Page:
The navy chief wants to see an increased NATO presence in the Baltic Sea

Recently, air traffic and shipping in the Baltic Sea have been affected by extensive disturbances of GPS systems in the Baltic Sea.
Many experts claim that Russia is behind the attacks and the Swedish Navy Commander Ewa Skoog Haslum is now calling on NATO to act.
– This makes the area more unsafe, says Skoog Haslum.

At a defense conference in Washington DC earlier this week, Navy Commander Ewa Skoog Haslum talked about Russian GPS spoofing in the Baltic Sea affecting security in the area, writes Defense One.

One consequence is an increased number of vessels turning off their automatic identification system, making it more difficult to identify their origin or exactly what they are doing in the Baltic Sea. A phenomenon that Skoog Haslum calls “ghost shipping,” which she describes as “getting bigger and bigger.”

In addition, the phenomenon not only affects the security of the area, but also damages the regional economy:

– The military is not as affected because we are not so dependent on GPS systems, but it makes the area more unsafe and then the price of insurance rises, says Skoog Haslum at the defense conference.

Russia is behind

Many experts claim that Russia is behind the attacks and Estonian scientists believe that they are using electromagnetic warfare from Kaliningrad.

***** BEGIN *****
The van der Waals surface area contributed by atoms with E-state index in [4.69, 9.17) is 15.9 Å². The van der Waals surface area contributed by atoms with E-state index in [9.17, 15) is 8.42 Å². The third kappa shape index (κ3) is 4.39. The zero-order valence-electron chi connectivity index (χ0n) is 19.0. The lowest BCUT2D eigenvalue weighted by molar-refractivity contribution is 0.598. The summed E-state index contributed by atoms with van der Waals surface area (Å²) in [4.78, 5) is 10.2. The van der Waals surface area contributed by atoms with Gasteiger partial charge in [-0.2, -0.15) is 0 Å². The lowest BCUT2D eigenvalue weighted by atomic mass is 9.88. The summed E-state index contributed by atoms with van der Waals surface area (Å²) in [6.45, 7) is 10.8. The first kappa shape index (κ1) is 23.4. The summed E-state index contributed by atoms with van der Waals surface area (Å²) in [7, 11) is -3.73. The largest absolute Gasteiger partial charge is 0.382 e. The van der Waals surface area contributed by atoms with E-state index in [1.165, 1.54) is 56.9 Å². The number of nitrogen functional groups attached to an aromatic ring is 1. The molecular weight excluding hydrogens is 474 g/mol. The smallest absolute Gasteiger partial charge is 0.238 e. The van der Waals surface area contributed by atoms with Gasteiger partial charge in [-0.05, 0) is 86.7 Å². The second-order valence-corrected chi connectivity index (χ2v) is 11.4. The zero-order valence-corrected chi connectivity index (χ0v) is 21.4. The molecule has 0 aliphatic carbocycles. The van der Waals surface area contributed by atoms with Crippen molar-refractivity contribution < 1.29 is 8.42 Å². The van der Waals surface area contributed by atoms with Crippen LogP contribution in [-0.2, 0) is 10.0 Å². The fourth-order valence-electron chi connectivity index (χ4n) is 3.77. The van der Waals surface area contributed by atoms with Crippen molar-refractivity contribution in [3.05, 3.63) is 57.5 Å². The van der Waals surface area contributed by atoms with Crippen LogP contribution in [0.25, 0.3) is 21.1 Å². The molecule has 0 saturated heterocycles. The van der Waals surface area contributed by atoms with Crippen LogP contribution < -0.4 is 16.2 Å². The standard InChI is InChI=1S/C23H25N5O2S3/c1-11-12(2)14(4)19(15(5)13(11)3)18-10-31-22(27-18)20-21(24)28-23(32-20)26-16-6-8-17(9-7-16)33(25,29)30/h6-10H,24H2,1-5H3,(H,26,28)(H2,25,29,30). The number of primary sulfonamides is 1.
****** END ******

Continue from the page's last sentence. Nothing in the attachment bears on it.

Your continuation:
Now NATO-allied countries must deal with the situation by increasing their presence in the Baltic Sea, says Ewa Skoog Haslum. It could be about using NATO assets to accompany merchant ships, help with navigation or other things.

– I think that security is only created by presence right now. Being close to merchant shipping so they can also feel safe, says Skoog Haslum.

It means “spoofing”

Spoofing means a borrowed or forged identity on the Internet, usually with a fraudulent purpose. The fraudster then usually uses trusted senders.

The term spoofing comes from the English word for parody – spoof. When it comes to fraud, spoofing refers to the use of a false identity to trick someone into, for example, personal information such as a password or login to a bank ID or bank deposit box.

Common forms of spoofing:

• Scam emails where the sender appears to come from a trusted source. Often you are asked to click on a link or download a program. This is often spam or phishing.

• Manipulated phone numbers where fraudsters have manipulated the number they are calling from using computer software so that it appears to come from a credible actor such as the police or your bank.

• Text messages that appear to come from a well-known company or authority. Here the fraudster wants to get you to click on a link that can cause viruses in the phone, or that by clicking on the link you approve various types of paid services.

• Fake websites that are set up to imitate another website and whose purpose is to access personal information such as account numbers and passwords.

• Data breach where the attacker gets into a computer system by making the call appear to be coming from a different system than it actually is.

Source: The Internet Foundation